By July 1909, the brand new Blantyre Cottage Hospital on Bardykes Road was nearing completion. Construction of only the internal fitout remained and with the exterior complete, it was drawing comments from passers by.
There was never any question or criticism about the purpose of the hospital which aimed to provide fast, efficient and local hospital care for anybody who needed it, but still the hospital became a talking point for its appearance. Indeed, it was widely reported in local newspapers often between July and October that year that there had never been so much adverse criticism about the way a new Blantyre building looked until that time!
The problem was threefold. The designs put forward by Architects were all very majestic and grand and the public felt that the most simplistic one had been chosen. Secondly, it was queried, why when so much land had been made available did the chosen design cram the hospital into its width of the plot, rather than length. Finally, when a reporter in June commented that it looked like three or four “coalhouses” joined together, akin to pit buildings, that perception stuck in the public mind for a time.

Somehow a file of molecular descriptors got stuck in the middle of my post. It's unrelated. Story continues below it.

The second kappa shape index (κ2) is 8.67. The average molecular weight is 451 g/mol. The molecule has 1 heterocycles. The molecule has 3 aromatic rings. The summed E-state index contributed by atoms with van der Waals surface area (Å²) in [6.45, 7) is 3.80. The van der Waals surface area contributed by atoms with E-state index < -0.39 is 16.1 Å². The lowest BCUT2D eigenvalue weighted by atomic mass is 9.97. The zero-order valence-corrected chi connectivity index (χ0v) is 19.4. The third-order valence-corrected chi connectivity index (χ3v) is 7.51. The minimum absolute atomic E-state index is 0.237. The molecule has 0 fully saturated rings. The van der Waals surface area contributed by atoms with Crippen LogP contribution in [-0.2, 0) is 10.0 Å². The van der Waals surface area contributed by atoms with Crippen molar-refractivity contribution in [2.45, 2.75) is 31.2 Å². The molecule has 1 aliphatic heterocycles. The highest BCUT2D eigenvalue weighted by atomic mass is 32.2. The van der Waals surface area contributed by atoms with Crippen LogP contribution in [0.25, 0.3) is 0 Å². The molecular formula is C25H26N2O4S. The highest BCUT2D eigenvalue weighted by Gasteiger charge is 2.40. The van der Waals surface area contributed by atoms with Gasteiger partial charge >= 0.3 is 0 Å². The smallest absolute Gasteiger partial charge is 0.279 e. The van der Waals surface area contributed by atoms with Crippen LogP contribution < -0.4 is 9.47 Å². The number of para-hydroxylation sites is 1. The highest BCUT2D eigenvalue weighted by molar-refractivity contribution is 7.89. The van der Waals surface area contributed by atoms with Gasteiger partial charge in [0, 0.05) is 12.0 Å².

When writing up the story, a reporter of the time overhead three men standing on Bardykes Road stating that they had never seen a building comprising of so many “Wee coalhouse roofs joined together”, with the others agreeing!
However, this is a short lived tale. Even by the end of 1909, this was old news in Blantyre and public opinion was finally put to bed when it was quickly realised how worthy the hospital was in the care it very quickly provided to Blantyre residents, especially miners in all too common accidents. The hospital quickly became an important community asset. Any talk of how it looked vanished in the village and was never perpetuated. Personally, I’ve always thought this was a beautiful building, even more so in more modern times where it is now a very desirable home.
The cottage hospital is pictured in that early year shortly after opening.